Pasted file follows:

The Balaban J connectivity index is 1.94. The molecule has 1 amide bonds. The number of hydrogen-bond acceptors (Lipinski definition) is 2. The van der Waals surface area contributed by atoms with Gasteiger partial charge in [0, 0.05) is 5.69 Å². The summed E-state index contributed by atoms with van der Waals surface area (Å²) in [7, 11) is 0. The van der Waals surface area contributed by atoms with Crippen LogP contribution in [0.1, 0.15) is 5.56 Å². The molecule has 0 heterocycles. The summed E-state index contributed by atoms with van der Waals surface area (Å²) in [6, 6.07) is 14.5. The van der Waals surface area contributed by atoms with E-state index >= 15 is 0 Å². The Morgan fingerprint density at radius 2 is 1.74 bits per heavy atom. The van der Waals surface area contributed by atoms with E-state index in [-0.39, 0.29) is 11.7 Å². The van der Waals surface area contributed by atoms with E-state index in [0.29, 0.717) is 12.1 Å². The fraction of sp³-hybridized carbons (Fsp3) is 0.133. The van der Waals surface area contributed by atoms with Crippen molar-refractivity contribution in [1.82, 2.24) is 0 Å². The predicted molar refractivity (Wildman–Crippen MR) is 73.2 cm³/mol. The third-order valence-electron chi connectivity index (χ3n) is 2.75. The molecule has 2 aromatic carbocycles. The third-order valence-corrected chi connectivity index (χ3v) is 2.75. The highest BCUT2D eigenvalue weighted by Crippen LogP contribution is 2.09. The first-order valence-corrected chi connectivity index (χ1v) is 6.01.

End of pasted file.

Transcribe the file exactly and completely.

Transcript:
The Balaban J connectivity index is 1.94. The molecule has 1 amide bonds. The number of hydrogen-bond acceptors (Lipinski definition) is 2. The van der Waals surface area contributed by atoms with Gasteiger partial charge in [0, 0.05) is 5.69 Å². The summed E-state index contributed by atoms with van der Waals surface area (Å²) in [7, 11) is 0. The van der Waals surface area contributed by atoms with Crippen LogP contribution in [0.1, 0.15) is 5.56 Å². The molecule has 0 heterocycles. The summed E-state index contributed by atoms with van der Waals surface area (Å²) in [6, 6.07) is 14.5. The van der Waals surface area contributed by atoms with E-state index >= 15 is 0 Å². The Morgan fingerprint density at radius 2 is 1.74 bits per heavy atom. The van der Waals surface area contributed by atoms with E-state index in [-0.39, 0.29) is 11.7 Å². The van der Waals surface area contributed by atoms with E-state index in [0.29, 0.717) is 12.1 Å². The fraction of sp³-hybridized carbons (Fsp3) is 0.133. The van der Waals surface area contributed by atoms with Crippen molar-refractivity contribution in [1.82, 2.24) is 0 Å². The predicted molar refractivity (Wildman–Crippen MR) is 73.2 cm³/mol. The third-order valence-electron chi connectivity index (χ3n) is 2.75. The molecule has 2 aromatic carbocycles. The third-order valence-corrected chi connectivity index (χ3v) is 2.75. The highest BCUT2D eigenvalue weighted by Crippen LogP contribution is 2.09. The first-order valence-corrected chi connectivity index (χ1v) is 6.01.